In this article, futurist Bernard Salt outlines how the world and the way we live will change and what that means for Australia. 

Within just a few years, optimism and entrepreneurship will characterise post-Covid society in Australia.

This is a much-welcomed prediction from futurist and demographer Bernard Salt as many sectors continue to reel from the impact of coronavirus.

His forecast is, of course, based on history. He explains that highly disruptive global events such as wars and pandemics are followed within a matter of years by a “celebration of life” and innovation. Think the birth of jazz, the Charleston, and the roaring 20’s more broadly, that followed World War One and the Spanish Flu.

Naturally, there will be winners and losers, but the pandemic has created “game changing” events that will have a lasting impact on the way we live and do business.

Demographics and entrepreneurship

Pandemics have now emerged as a global threat due to the rapid movement of people across the world via air travel. In 2018 there were 37 million passenger flights*.

“That gives you an idea of the interconnectedness. If there is an outbreak anywhere … within a matter of weeks it can be across the planet,” Salt told the first of the Commonwealth Bank’s webinars on cause & effect, and what’s next. “This is something we’re going to have to manage, to develop protocols for. That will create business opportunities, and concerns, in the 2020s.”

Australia is well placed for recovery Salt said, thanks in part to its low coronavirus death rate compared with other English-speaking countries.

“This is going to result in Australia in the 2020s being perceived as a safe haven, a place of good governance … a good place to invest, to migrate to, to study in, to visit and to shift to if you’re a business migrant,” Salt said.


Net migration has plunged this year and probably won’t rebound until 2023, he said, but it will recover due to that perception of Australia as a safe refuge.

Similarly, Salt stated that Australia’s internal demographics, the numbers built in to the economy, will position the country for a strong recovery. Generational shifts mean for example that millennials will enter “family formation”. That is, they’ll move to an area where they can buy a bigger house and will increase demand for goods and services.


In explaining the importance of entrepreneurs to economic recovery, Salt said that half of the 10 biggest companies in the US – Apple, Microsoft, Amazon, Google and Facebook – were founded in a single generation and driven by its grass-roots culture of entrepreneurship.

In comparison, only two of the top 10 businesses in Australia were founded less than 50 years ago.

“We really haven’t created anything of substance and scale, you could argue, in almost a 100 years … and I think that highlights a fundamental difference between the two nations: we’re not quite as entrepreneurial at the upper most level as the Americans and this will be a challenge for Australia going forward,” Salt said.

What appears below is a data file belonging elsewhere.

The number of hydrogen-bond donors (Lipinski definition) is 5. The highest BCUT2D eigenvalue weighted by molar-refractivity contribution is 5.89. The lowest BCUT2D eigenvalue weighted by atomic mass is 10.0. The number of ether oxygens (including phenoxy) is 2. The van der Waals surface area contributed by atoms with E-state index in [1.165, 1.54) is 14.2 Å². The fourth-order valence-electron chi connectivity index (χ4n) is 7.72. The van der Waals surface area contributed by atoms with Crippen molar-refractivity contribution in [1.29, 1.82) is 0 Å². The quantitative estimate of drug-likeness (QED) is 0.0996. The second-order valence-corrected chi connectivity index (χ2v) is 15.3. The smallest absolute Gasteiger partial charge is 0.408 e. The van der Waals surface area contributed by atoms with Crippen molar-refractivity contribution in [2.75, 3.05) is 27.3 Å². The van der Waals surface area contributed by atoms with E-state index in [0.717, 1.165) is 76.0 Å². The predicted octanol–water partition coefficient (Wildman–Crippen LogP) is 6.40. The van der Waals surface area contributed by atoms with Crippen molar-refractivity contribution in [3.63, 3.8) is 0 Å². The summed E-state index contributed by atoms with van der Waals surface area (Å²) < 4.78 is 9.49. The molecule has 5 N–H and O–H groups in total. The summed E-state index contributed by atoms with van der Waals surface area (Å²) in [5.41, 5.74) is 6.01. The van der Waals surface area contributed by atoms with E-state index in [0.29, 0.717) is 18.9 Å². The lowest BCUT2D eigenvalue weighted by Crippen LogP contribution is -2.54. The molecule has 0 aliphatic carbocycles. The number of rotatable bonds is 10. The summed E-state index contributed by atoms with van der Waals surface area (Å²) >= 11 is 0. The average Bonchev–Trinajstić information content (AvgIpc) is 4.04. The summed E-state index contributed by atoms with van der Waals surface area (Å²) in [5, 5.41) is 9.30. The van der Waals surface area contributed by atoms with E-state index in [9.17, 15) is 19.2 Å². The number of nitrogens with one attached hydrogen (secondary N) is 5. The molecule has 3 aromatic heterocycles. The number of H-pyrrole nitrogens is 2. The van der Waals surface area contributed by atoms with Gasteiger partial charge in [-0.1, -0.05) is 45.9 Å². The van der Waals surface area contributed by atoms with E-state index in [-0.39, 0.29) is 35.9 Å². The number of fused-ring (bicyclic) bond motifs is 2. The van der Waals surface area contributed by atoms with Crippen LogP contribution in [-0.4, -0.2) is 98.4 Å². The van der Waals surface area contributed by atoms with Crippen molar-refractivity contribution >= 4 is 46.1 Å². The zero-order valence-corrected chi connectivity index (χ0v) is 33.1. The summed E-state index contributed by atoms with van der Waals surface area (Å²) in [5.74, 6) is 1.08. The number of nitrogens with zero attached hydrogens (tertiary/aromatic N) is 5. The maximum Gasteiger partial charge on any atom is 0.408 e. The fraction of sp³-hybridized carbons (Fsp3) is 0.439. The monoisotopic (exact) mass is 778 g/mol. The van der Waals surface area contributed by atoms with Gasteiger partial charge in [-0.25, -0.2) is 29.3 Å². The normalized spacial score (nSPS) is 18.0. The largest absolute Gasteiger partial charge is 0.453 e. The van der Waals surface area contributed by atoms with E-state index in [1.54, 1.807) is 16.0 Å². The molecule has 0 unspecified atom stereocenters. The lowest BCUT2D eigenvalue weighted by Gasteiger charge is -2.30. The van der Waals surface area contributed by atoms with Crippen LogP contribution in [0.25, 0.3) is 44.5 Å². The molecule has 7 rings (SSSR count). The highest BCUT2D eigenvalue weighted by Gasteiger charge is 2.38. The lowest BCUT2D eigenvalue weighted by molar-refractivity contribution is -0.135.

“We need a shift in values towards supporting and admiring people who have the fortitude to take risks and create a business.”

Salt predicts Australia’s 1.5 million sole traders will be key to that culture as they will be nimble enough to ride out the storm.

Safe supply chains, new trading alliances and growth industries

Salt said a legacy of the coronavirus will be a focus by business on supply chain sovereignty and that focus will reach board level. Companies will seek new partners and this will lead to trading alliances with trusted and proven suppliers into the 2020s, particularly the US and Japan.

He said, other companies will look for solutions onshore which will drive a renewed need for manufacturing in Australia and that in turn with impact industrial spaces in our cities. Logistics, transport, distribution and warehousing will be growth businesses in a post-Covid environment and there is already increased demand for those roles in the job market. Other growth industries will include healthcare, agribusiness and technology, particularly automation.

“We’ll need more mechanisation, more technology, more automation in order to deliver the same GDP from a contracting and slowing workforce,” Salt said.

From city dwellings to regional hubs

“Lockdown has been a bizarre social experiment that has shown workers, workplaces and bosses that many people … can be just as effective working from home,” Salt said.

“This is going to have a profound impact on the shape of our cities, the demand for services, the value of property, the value of commercial property. It has the potential to be a game changer. Plus, it’s underpinned by generational shift.”

Salt forecasts that the number of people working from home will double or triple and that within 20 years cities we know today will be compartmentalised into fully-serviced mini cities and regional hubs, precipitating a shift in property values.

His final prediction? Sea change and tree change 2.0 could mark one of the big social shifts of the 2020s.

About Bernard Salt AM

Bernard Salt is one of Australia's leading social commentators and business analysts. He draws upon vast datasets to interpret the overall trajectory of social change in the past and into the future. He argues that social and cultural change are rising forces that are reshaping the way we live, how we work and even how we form relationships.

To learn more from leading experts about what’s important to business and the economy visit CommBank Foresight™ – insights for future-facing businesses.

Things you should know

* Anonymous (2018). Air transport, registered carrier departures worldwide 1990-2018. The World Bank Group. Retrieved September 2020 from

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